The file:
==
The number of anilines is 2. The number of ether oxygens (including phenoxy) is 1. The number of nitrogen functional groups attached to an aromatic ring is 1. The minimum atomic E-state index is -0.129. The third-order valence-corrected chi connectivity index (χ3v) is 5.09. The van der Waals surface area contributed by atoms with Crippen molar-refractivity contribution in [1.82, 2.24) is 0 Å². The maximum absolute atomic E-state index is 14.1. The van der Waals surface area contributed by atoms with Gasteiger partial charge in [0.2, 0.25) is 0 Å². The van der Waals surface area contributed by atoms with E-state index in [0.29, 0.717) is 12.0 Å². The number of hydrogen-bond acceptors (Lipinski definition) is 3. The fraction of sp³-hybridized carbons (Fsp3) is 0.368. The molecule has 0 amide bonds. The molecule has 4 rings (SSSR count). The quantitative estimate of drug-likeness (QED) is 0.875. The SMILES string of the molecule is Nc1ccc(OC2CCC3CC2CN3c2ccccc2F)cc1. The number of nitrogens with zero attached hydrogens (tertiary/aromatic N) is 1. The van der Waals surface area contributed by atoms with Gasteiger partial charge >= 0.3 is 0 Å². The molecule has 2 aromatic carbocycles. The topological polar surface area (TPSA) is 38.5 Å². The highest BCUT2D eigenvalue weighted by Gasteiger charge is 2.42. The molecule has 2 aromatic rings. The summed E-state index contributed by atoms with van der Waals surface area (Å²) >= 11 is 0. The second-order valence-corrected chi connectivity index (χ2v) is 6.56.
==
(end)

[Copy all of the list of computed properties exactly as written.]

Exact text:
The number of anilines is 2. The number of ether oxygens (including phenoxy) is 1. The number of nitrogen functional groups attached to an aromatic ring is 1. The minimum atomic E-state index is -0.129. The third-order valence-corrected chi connectivity index (χ3v) is 5.09. The van der Waals surface area contributed by atoms with Crippen molar-refractivity contribution in [1.82, 2.24) is 0 Å². The maximum absolute atomic E-state index is 14.1. The van der Waals surface area contributed by atoms with Gasteiger partial charge in [0.2, 0.25) is 0 Å². The van der Waals surface area contributed by atoms with E-state index in [0.29, 0.717) is 12.0 Å². The number of hydrogen-bond acceptors (Lipinski definition) is 3. The fraction of sp³-hybridized carbons (Fsp3) is 0.368. The molecule has 0 amide bonds. The molecule has 4 rings (SSSR count). The quantitative estimate of drug-likeness (QED) is 0.875. The SMILES string of the molecule is Nc1ccc(OC2CCC3CC2CN3c2ccccc2F)cc1. The number of nitrogens with zero attached hydrogens (tertiary/aromatic N) is 1. The van der Waals surface area contributed by atoms with Gasteiger partial charge >= 0.3 is 0 Å². The molecule has 2 aromatic carbocycles. The topological polar surface area (TPSA) is 38.5 Å². The highest BCUT2D eigenvalue weighted by Gasteiger charge is 2.42. The molecule has 2 aromatic rings. The summed E-state index contributed by atoms with van der Waals surface area (Å²) >= 11 is 0. The second-order valence-corrected chi connectivity index (χ2v) is 6.56.